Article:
Toronto: Outsourcing leader Tata Consultancy Services (TCS) sees opportunity as corporate customers embrace new technology, although a poor economy means that overall spending in the United States and Europe will stay weak.
TCS, whose clients include British Airways, ING and gamemaker Electronic Arts, says companies have adjusted to a faltering economic recovery and are eyeing cautious investment for future growth.
"It's a very sensitive time in the world. Every industry, every customer is being extremely careful with what they do and they are being very disciplined in terms of where to spend and where not to spend," Chief Executive N. Chandrasekaran told A news agency in an interview on Wednesday.
Chandrasekaran said he was optimistic that TCS can take advantage as corporations use social media to improve workflow, migrate data to remote computers and allow access to corporate information on mobile devices such as Apple's iPad.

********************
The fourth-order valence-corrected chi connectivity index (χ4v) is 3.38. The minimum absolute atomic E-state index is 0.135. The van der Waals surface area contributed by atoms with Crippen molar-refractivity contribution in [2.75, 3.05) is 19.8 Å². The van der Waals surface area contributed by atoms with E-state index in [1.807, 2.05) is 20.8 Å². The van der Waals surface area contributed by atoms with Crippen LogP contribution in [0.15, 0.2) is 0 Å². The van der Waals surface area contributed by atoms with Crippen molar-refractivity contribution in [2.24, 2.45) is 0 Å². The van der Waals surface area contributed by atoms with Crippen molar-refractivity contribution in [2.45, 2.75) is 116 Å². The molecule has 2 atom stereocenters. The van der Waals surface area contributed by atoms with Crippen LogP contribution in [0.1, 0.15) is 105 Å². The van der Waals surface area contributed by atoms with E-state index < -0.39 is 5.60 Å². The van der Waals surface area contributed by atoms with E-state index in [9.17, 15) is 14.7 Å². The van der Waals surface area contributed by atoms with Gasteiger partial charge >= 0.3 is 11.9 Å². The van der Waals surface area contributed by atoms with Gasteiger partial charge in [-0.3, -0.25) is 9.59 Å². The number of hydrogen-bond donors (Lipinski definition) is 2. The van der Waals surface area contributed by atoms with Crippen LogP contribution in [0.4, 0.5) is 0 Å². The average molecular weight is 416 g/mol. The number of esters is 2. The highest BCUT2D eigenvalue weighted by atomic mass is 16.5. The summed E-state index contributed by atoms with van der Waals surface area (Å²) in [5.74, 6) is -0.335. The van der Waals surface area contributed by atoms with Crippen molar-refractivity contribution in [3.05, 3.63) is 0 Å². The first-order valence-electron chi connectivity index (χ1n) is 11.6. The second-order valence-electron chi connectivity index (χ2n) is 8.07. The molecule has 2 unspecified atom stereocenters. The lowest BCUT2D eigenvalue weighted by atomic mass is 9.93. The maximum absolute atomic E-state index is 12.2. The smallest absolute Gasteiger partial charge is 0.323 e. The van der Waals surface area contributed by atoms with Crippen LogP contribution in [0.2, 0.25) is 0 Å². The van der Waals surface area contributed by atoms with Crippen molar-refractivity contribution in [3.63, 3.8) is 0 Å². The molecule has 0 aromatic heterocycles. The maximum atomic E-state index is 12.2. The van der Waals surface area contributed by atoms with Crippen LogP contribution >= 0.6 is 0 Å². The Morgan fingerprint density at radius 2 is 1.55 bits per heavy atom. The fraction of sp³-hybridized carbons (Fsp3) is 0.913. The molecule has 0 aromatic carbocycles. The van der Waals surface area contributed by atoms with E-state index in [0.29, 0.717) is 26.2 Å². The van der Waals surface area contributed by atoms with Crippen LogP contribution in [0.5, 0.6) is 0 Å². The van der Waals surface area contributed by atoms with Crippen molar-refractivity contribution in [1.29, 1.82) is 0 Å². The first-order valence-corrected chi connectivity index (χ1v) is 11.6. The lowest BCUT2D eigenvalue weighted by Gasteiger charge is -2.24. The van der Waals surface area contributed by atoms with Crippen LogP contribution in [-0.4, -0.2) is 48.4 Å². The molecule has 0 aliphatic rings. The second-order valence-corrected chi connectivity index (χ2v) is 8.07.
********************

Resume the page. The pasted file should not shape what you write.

"There's a lot of business to be had as long as you are staying close to the customer," he said. "If you look industry by industry you can easily pick four or five trends the customer is spending money on.
Officials from TCS's two smaller rivals in India's back-office services industry, Infosys and Wipro, last month also brushed off concerns about the impact of a possible recession in the United States and Europe.
TCS added almost 70,000 jobs last year and now employs almost 200,000 IT consultants, the bulk of them in India. It is India's top software exporter and it makes more than half its revenue from U.S. companies.
Last year, the company increased wages between 12 and 14 percent and Chandrasekaran said wages will remain under upward pressure next year, given that India's central bank is struggling to tame inflation. Hiring rates remain on track.
Chandrasekaran declined to comment on reports that TCS was looking to buy the IT unit of German airline Lufthansa but said the company is on the lookout for strategic opportunities. He mentioned assets in U.S. healthcare as particularly attractive.
First Published: Thursday, September 22, 2011, 09:30